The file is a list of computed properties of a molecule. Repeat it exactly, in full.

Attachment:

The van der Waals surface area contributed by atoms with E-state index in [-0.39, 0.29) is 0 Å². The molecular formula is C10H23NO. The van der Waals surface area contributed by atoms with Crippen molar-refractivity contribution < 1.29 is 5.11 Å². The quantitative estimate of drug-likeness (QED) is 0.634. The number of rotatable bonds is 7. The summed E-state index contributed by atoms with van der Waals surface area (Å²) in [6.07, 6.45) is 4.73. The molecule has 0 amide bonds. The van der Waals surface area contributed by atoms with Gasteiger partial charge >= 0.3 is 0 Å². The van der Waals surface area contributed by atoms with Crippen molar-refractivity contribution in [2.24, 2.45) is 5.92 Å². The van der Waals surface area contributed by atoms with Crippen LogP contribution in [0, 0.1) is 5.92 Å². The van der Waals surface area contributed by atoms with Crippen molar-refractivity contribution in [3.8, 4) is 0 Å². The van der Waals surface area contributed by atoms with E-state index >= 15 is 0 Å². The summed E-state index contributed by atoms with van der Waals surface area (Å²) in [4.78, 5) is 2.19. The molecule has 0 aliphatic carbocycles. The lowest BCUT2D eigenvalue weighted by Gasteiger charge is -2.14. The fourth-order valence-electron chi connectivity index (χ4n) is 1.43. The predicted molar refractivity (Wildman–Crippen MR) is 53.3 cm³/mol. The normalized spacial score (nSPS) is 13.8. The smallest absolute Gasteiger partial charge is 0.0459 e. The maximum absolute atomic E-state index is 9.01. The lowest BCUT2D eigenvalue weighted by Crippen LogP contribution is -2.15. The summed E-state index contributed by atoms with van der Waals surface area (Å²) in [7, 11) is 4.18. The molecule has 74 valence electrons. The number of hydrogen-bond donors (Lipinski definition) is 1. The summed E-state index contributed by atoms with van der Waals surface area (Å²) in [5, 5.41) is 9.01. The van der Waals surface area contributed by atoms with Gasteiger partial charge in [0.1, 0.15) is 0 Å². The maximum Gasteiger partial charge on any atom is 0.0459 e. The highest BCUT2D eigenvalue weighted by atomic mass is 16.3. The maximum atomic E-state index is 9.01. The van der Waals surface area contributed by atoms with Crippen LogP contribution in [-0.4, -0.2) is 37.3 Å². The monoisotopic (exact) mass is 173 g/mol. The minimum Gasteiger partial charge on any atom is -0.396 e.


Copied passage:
The van der Waals surface area contributed by atoms with E-state index in [-0.39, 0.29) is 0 Å². The molecular formula is C10H23NO. The van der Waals surface area contributed by atoms with Crippen molar-refractivity contribution < 1.29 is 5.11 Å². The quantitative estimate of drug-likeness (QED) is 0.634. The number of rotatable bonds is 7. The summed E-state index contributed by atoms with van der Waals surface area (Å²) in [6.07, 6.45) is 4.73. The molecule has 0 amide bonds. The van der Waals surface area contributed by atoms with Gasteiger partial charge >= 0.3 is 0 Å². The van der Waals surface area contributed by atoms with Crippen molar-refractivity contribution in [2.24, 2.45) is 5.92 Å². The van der Waals surface area contributed by atoms with Crippen LogP contribution in [0, 0.1) is 5.92 Å². The van der Waals surface area contributed by atoms with Crippen molar-refractivity contribution in [3.8, 4) is 0 Å². The van der Waals surface area contributed by atoms with E-state index >= 15 is 0 Å². The summed E-state index contributed by atoms with van der Waals surface area (Å²) in [4.78, 5) is 2.19. The molecule has 0 aliphatic carbocycles. The lowest BCUT2D eigenvalue weighted by Gasteiger charge is -2.14. The fourth-order valence-electron chi connectivity index (χ4n) is 1.43. The predicted molar refractivity (Wildman–Crippen MR) is 53.3 cm³/mol. The normalized spacial score (nSPS) is 13.8. The smallest absolute Gasteiger partial charge is 0.0459 e. The maximum absolute atomic E-state index is 9.01. The lowest BCUT2D eigenvalue weighted by Crippen LogP contribution is -2.15. The summed E-state index contributed by atoms with van der Waals surface area (Å²) in [7, 11) is 4.18. The molecule has 74 valence electrons. The number of hydrogen-bond donors (Lipinski definition) is 1. The summed E-state index contributed by atoms with van der Waals surface area (Å²) in [5, 5.41) is 9.01. The van der Waals surface area contributed by atoms with Gasteiger partial charge in [0.1, 0.15) is 0 Å². The maximum Gasteiger partial charge on any atom is 0.0459 e. The highest BCUT2D eigenvalue weighted by atomic mass is 16.3. The maximum atomic E-state index is 9.01. The van der Waals surface area contributed by atoms with Crippen LogP contribution in [-0.4, -0.2) is 37.3 Å². The monoisotopic (exact) mass is 173 g/mol. The minimum Gasteiger partial charge on any atom is -0.396 e.